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Currency Mismatches, Debt Intolerance and Original Sin: Why They Are Not the Same and Why it Matters

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  • Barry Eichengreen
  • Ricardo Hausmann
  • Ugo Panizza

Abstract

Recent years have seen the development of a large literature on balance sheet factors in emerging-market financial crises. In this paper we discuss three concepts widely used in this literature. Two of them original sin' and debt intolerance' seek to explain the same phenomenon, namely, the volatility of emerging-market economies and the difficulty these countries have in servicing and repaying their debts. The debt-intolerance school traces the problem to institutional weaknesses of emerging-market economies that lead to weak and unreliable policies, while the original-sin school traces the problem instead to the structure of global portfolios and international financial markets. The literature on currency mismatches, in contrast, is concerned with the consequences of these problems and with how they are managed by the macroeconomic and financial authorities. Thus, the hypotheses and problems to which these three terms refer are analytically distinct. The tendency to use them synonymously has been an unnecessary source of confusion.

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Bibliographic Info

Paper provided by National Bureau of Economic Research, Inc in its series NBER Working Papers with number 10036.

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Date of creation: Oct 2003
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Handle: RePEc:nbr:nberwo:10036

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  1. Barry Eichengreen & Ricardo Hausmann, 1999. "Exchange Rates and Financial Fragility," NBER Working Papers 7418, National Bureau of Economic Research, Inc.
  2. Lucas, Robert E, Jr, 1990. "Why Doesn't Capital Flow from Rich to Poor Countries?," American Economic Review, American Economic Association, vol. 80(2), pages 92-96, May.
  3. Bayoumi, Tamim & Eichengreen, Barry, 1998. "Exchange rate volatility and intervention: implications of the theory of optimum currency areas," Journal of International Economics, Elsevier, vol. 45(2), pages 191-209, August.
  4. Ricardo Hausmann & Michael Gavin, 1996. "Securing Stability and Growth in a Shock Prone Region: The Policy Challenge for Latin America," Research Department Publications 4020, Inter-American Development Bank, Research Department.
  5. Daron Acemoglu & Simon Johnson & James A. Robinson, 2001. "The Colonial Origins of Comparative Development: An Empirical Investigation," American Economic Review, American Economic Association, vol. 91(5), pages 1369-1401, December.
  6. Philippe Aghion & Philippe Bacchetta & Abhijit Banerjee, 2000. "Currency Crises and Monetary Policy in an Economy with Credit Constraints," Working Papers 00.07, Swiss National Bank, Study Center Gerzensee.
  7. Robert E. Hall & Charles I. Jones, 1999. "Why Do Some Countries Produce So Much More Output Per Worker Than Others?," The Quarterly Journal of Economics, MIT Press, vol. 114(1), pages 83-116, February.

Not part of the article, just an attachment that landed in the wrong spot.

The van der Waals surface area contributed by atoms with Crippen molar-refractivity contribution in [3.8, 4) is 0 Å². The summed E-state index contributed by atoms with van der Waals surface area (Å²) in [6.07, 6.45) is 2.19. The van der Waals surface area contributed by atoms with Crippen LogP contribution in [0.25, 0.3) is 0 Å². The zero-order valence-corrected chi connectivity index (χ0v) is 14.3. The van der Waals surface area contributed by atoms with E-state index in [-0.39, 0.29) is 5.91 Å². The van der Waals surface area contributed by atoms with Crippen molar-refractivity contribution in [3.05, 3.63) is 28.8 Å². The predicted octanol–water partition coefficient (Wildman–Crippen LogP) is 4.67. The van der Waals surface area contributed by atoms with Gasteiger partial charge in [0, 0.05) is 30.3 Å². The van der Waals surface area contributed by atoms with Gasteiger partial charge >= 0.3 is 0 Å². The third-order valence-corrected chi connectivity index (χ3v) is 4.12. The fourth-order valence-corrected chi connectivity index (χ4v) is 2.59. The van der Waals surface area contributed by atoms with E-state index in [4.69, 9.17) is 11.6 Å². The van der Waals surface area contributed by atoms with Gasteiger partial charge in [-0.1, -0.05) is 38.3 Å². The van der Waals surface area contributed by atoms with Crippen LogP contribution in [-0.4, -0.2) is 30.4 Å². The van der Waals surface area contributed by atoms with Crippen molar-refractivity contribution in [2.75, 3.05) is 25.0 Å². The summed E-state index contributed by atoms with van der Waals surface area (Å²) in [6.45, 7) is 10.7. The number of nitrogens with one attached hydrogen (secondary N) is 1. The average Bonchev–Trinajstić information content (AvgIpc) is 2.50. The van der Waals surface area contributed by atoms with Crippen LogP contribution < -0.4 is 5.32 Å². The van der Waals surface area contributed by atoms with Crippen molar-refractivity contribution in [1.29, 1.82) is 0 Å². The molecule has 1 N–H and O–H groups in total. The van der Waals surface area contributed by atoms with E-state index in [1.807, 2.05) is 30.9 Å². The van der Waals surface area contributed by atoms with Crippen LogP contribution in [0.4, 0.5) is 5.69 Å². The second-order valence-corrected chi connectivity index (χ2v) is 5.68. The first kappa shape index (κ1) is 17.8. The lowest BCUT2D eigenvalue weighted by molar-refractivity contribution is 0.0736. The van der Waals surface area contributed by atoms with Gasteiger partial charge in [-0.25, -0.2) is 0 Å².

8. Hausmann, Ricardo & Panizza, Ugo, 2003. "On the determinants of Original Sin: an empirical investigation," Journal of International Money and Finance, Elsevier, vol. 22(7), pages 957-990, December.
  9. Kaufmann, Daniel & Kraay, Aart & Zoido-Lobaton, Pablo, 1999. "Aggregating governance indicators," Policy Research Working Paper Series 2195, The World Bank.
  10. Morris Goldstein, 1998. "The Asian Financial Crisis," Policy Briefs PB98-1, Peterson Institute for International Economics.
  11. Carmen M. Reinhart & Kenneth S. Rogoff & Miguel A. Savastano, 2003. "Debt Intolerance," Brookings Papers on Economic Activity, Economic Studies Program, The Brookings Institution, vol. 34(1), pages 1-74.
  12. Eichengreen, Barry, 2002. "Financial Crises and What to Do About Them," OUP Catalogue, Oxford University Press, number 9780199257447.
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  14. Marco Bonomo, . "Debt Composition and Balance Sheet Effects of Exchange and Interest Rate Volatility in Brazil," DCBSLA Series 1, Inter-American Development Bank, Research Department.
  15. Assaf Razin & Efraim Sadka, 2001. "Country Risk and Capital Flow Reversals," NBER Working Papers 8171, National Bureau of Economic Research, Inc.
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  17. Michael Gavin & Ricardo Hausmann & Leonardo Leiderman, 1995. "The Macroeconomics of Capital Flows to Latin America: Experience and Policy Issues," IDB Publications 5821, Inter-American Development Bank.
  18. Sato, Shuhei, 1998. "Asian Financial Crisis," Japan and the World Economy, Elsevier, vol. 10(3), pages 371-375, July.
  19. Richard J. Herring & Nathporn Chatusripitak, 2000. "The Case of the Missing Market: The Bond Market and Why It Matters for Financial Development," Center for Financial Institutions Working Papers 01-08, Wharton School Center for Financial Institutions, University of Pennsylvania.
  20. Morris Goldstein & Philip Turner, 2004. "Controlling Currency Mismatches in Emerging Markets," Peterson Institute Press: All Books, Peterson Institute for International Economics, number 373.
  21. John D. Burger & Francis E. Warnock, 2003. "Diversification, original sin, and international bond portfolios," International Finance Discussion Papers 755, Board of Governors of the Federal Reserve System (U.S.).
  22. Michael Gavin & Ricardo Hausmann & Leonardo Leiderman, 1995. "Macroeconomics of Capital Flows to Latin America: Experience and Policy Issues," Research Department Publications 4012, Inter-American Development Bank, Research Department.
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  1. La deuda en los tiempos de K
    by Lindahl in Finanzas P├║blicas on 2008-08-18 02:30:00
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